David Compton, director of the Barry County Office of Emergency Management (OEM), said that occurred directly over Cassville.

“As it rolled in, I’d had my eyes on it for several hours,” he said. “The system came from Oklahoma moving east. It had tornado signatures over Oklahoma, and there were two hook echoes in Arkansas. You expect to see tornadoes on the southwest corner of those storms, and Barry County was in the northern part of the storm. [As it came into the area], on one radar scan we saw high winds, then on the next scan, we saw the speed of the wind increase greatly into a macroburst over the top of Cassville.”

A macroburst is a downburst with horizontal dimensions larger than 2.5 miles, which Runnels said was clear after his survey.

“Looking at the damage after, I saw a lot of trees downed west-to-east or northwest- to-southeast, which is an indicator of winds of 70-80 miles per hour,” he said. “Some roofs and siding were damaged, but there was not very much widespread structure damage. It was mostly to trees.

“The uniform direction of the trees falling to the east provides evidence of straightline winds from the downburst versus cyclonic winds from a tornado. Tornadoes are generally compact, with a damage path 1/4 to 1/2 a mile. With this storm, the damage path increasingly became wider. It was a 5-mile path at the end in Shell Knob.”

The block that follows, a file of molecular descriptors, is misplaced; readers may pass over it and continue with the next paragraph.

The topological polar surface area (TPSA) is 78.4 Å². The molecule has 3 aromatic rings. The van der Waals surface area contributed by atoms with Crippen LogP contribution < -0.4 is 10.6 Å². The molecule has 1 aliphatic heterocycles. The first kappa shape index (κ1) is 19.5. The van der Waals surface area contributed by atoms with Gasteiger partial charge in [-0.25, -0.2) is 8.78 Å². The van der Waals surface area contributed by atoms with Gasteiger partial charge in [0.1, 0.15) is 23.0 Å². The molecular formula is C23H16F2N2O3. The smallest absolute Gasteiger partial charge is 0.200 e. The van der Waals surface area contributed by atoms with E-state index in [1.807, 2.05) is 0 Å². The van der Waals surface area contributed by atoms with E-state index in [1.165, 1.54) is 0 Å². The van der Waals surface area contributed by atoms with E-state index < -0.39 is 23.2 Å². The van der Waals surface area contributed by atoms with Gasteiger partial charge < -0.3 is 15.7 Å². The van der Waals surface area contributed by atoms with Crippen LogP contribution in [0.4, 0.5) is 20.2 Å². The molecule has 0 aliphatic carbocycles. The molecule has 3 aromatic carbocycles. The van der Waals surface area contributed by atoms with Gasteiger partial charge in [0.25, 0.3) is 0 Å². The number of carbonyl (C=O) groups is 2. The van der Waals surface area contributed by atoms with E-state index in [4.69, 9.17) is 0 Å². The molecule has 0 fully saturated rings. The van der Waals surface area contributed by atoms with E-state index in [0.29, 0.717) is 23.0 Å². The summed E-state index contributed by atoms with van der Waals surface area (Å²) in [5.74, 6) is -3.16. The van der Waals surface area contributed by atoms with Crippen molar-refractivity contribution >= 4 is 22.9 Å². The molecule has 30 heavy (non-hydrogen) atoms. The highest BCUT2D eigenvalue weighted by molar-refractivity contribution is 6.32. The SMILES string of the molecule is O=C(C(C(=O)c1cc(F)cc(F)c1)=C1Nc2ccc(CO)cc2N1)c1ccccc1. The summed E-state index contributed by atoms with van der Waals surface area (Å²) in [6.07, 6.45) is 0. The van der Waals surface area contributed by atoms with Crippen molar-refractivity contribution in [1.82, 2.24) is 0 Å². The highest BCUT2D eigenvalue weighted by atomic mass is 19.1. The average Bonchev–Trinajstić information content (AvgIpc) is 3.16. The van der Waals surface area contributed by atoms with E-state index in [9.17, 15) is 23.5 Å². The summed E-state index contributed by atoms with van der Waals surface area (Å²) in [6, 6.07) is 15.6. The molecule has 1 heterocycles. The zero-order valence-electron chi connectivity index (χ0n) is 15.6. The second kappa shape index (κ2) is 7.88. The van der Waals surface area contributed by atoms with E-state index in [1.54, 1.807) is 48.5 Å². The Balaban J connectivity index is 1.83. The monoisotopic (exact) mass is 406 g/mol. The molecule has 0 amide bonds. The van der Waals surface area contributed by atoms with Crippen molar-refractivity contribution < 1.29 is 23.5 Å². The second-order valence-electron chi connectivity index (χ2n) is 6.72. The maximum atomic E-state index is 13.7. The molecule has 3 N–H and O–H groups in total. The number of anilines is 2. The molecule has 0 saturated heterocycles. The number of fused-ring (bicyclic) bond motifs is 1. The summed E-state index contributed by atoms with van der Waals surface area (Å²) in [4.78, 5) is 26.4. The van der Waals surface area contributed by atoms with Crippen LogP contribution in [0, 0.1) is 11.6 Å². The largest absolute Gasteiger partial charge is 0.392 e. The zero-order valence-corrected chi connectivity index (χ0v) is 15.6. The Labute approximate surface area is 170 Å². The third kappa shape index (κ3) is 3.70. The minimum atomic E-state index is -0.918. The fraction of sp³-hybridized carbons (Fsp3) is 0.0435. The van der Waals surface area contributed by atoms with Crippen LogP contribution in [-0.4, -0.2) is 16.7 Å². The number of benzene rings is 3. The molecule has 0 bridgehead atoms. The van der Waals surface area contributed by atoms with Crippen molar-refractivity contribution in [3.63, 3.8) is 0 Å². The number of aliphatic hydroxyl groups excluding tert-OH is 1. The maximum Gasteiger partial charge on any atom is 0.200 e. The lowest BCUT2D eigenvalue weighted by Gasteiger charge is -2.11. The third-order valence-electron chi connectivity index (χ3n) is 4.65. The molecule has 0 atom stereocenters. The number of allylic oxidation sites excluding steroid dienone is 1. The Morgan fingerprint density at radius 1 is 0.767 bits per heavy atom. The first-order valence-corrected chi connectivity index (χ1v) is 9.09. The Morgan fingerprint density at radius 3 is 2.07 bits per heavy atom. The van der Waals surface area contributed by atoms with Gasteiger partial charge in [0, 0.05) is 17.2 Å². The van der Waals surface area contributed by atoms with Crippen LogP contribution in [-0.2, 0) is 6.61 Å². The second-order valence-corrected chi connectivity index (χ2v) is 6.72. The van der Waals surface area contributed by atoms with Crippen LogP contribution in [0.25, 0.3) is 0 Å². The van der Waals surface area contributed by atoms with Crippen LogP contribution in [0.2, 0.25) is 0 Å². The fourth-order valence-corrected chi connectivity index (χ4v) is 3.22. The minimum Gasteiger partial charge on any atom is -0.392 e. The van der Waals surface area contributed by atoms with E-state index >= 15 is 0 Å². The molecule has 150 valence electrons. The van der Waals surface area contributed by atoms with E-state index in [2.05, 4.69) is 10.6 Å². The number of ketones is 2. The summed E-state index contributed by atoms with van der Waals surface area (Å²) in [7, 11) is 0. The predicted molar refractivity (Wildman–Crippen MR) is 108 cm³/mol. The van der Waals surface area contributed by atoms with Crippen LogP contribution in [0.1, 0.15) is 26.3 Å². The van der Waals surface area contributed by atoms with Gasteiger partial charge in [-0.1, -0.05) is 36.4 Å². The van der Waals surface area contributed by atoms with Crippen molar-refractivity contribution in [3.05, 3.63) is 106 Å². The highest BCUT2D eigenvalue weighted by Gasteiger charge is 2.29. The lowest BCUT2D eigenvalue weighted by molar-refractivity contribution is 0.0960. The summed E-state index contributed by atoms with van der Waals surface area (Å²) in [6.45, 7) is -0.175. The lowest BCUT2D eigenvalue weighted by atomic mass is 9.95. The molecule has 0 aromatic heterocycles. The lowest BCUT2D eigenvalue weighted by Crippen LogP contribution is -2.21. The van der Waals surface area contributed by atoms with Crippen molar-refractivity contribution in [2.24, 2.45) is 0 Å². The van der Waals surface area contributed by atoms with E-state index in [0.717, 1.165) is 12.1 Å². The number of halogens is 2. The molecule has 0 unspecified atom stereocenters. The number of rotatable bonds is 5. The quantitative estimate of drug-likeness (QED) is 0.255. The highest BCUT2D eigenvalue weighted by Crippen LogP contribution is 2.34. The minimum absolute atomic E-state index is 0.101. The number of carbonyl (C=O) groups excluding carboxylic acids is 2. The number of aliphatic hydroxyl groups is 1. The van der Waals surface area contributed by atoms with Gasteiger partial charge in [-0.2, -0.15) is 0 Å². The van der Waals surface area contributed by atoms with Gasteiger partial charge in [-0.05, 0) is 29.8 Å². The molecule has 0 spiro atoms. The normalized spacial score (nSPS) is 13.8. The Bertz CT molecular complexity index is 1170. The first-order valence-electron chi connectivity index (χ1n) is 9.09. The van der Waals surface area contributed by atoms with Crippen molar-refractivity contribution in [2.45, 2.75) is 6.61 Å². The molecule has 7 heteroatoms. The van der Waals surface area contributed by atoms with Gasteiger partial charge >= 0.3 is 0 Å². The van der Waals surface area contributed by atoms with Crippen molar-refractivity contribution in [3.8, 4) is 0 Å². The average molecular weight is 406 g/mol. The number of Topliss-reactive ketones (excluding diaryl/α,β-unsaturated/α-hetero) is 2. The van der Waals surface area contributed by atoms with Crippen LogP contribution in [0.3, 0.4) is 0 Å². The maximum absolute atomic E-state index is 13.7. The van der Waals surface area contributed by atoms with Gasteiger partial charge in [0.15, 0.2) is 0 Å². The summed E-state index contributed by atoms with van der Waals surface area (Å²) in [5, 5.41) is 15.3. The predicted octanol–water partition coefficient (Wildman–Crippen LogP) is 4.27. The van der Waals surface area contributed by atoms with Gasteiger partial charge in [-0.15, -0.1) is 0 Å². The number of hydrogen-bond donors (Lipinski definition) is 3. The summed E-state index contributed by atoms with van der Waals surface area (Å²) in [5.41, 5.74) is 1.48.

Tornadoes, on the other hand, send trees and damage in multiple directions.

“In a tornado, you’d see areas of trees where some are blown over to the east, others to the north, some to the west and some to the south,” Runnels said. “It’s that rotational pattern over the overall storm path that is indicative of a tornado. The trees were largely in the same direction, and I did not see any swirl patterns in grass. Sometimes, a tree may look like it twisted or fell in a certain direction, but an individual tree or limb cannot provide indication of wind direction because each tree is subject to force in different spots.”